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The Balm of Perspective
summer, in the innocent months between California’s recognition of gay marriage
and the abrogation of it by Proposition 8, I watched many same-sex couples
exchange vows. There was a lot of pressure in Los Angeles, where I live, to do
so. Friends kept saying: to be gay and unmarried is the new smoking.
Unlike boys in high school, Yale men found smart women sexy.
was supposed to shame me, I think, because I am single. But secretly I was
pleased—having been pathetically inept at the old smoking. I tried it once at a
college party. Wearing a black turtleneck, affecting coolness, I accidentally
set the rug on fire.
was not good at being gay back then, either. As a surf-hating, book-loving
teenager in Southern California, I had not been prom queen material. But unlike
boys in high school, Yale men found smart women sexy. And because I enjoyed
this novelty, I spent my undergrad years as the belle of the heterosexual ball.
In fact, when Libby Halstead '00MBA asked if I would represent the 1970s on a
panel at the GALA reunion, my first thought was: can’t you do any better? I
mean, I was married to a man for 14 years. Libby, however, assured me that
“B”—as in bisexual—was part of the LGBT acronym, and my story was probably as
emblematic as any.
preparation for the panel, I made notes on cards. I envisioned a cerebral
presentation, charting my odyssey from Roman Catholicism to secular humanism. I
expected the other presentations to be dry and intellectual.
they were heartfelt, and powerfully so.
the first panelist invoked the cruel invisibility of gay life in the 1950s, I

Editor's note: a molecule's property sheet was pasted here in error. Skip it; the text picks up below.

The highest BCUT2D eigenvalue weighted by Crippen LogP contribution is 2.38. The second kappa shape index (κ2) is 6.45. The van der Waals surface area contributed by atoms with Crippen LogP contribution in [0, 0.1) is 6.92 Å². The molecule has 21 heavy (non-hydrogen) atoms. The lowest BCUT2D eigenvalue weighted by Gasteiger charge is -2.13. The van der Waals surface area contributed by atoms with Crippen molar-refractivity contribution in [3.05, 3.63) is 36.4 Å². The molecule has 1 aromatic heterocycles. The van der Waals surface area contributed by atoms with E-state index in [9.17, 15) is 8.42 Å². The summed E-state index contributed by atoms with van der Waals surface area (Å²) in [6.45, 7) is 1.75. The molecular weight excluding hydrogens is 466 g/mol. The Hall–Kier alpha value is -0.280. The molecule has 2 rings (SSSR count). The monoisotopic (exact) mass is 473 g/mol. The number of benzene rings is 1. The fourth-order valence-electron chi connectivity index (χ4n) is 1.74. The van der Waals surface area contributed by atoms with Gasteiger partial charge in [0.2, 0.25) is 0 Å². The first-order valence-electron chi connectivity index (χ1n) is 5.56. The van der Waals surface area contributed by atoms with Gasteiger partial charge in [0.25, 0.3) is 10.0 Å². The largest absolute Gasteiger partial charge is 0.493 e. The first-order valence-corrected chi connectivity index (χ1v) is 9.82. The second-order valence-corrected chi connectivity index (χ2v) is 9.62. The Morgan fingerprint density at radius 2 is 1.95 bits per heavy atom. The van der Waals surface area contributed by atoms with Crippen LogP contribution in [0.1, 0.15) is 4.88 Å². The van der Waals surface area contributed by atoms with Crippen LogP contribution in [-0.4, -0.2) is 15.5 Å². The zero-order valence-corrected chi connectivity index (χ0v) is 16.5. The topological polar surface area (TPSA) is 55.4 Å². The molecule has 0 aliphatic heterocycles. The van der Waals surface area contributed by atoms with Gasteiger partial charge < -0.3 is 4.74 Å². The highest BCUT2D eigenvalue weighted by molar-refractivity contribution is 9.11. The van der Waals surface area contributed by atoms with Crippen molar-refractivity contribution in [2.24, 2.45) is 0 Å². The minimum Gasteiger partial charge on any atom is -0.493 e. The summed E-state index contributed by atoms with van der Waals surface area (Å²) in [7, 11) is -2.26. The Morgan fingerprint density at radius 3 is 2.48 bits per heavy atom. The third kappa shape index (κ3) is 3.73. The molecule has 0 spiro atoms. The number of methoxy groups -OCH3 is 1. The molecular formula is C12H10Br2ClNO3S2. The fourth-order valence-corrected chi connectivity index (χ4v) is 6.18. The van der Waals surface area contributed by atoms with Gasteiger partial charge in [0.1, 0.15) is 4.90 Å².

thought of Remembering Denny, a memoir by Calvin Trillin '57 about a classmate who
never lived up to his potential. Denny was the boy everybody thought would be
elected president. As it happened, Denny was also gay, and he killed himself at
age 55. This would have been sad, but Trillin makes it awful. He combs through
Denny’s gay past as if it were a locker of dirty gym clothes. For all its good
intentions, the book was a homophobic horror. Yet thinking of it made me brave.
I resolved to tell my story—because I didn’t want some well-meaning classmate
writing it after my death.
dropped my cards and told a roomful of strangers what had happened. I had not
intended to fall in love with another woman in my early 20s. This was not part
of my goal-driven game plan—or, for that matter, hers. For all the feeling that
had brought us together, a social stigma tore us apart. In the 1970s, this
relationship was frowned upon. And just when we had achieved a sort of
resolution, a few days before my 25th birthday, she was shot and killed in a
is more to tell—and someday I will tell it—but the short version is this: I
associated my sexuality with murder. I locked it away. This association,
though, seemed almost a sign of the times. In 1978, Harvey Milk, an out gay
member of the San Francisco Board of Supervisors, was killed by a fellow
supervisor who essentially got off by blaming processed sugar for his mood
swing. Recoiling, I married a man who was kind enough to shepherd me through my
grief—but not so kind some years later when the marriage ended.
“Coed dorms,” that controversy from the 1970s, has become quaint.
of course, changed everything. In a world where “silence = death,” people threw
open closet doors. At the reunion, I learned how Yalies had defiantly
proclaimed, “One in four, maybe more,” and how “co-ed dorms,” that controversy
from the 1970s, had become quaint. The issue now, according to a transgendered
recent grad on my panel, is “gender-free” dorms.
soaked up this new Yale with awe, amazed by its diversity. Many attending the
reunion were people of color, and 20 percent were women. No one followed the
same path. Far from renouncing faith, a panel of religious professionals talked
about “queering” it.
wanted to observe everything, but I had to leave before the final dinner. I was
most sad to miss remarks by Bruce Cohen '83, producer of Milk, a poignant movie on the San
Francisco supervisor. It had opened all my old wounds—then healed them again,
with the uncanny balm of perspective.
years ago, Harvey Milk fought Proposition 6—an amendment to the California
constitution that would have banned gay people from teaching in the public
schools. An amendment of outrageous bigotry. Not unlike the current Proposition
8, which I hope will soon be overturned. Because you never know: I may just
want to give up smoking.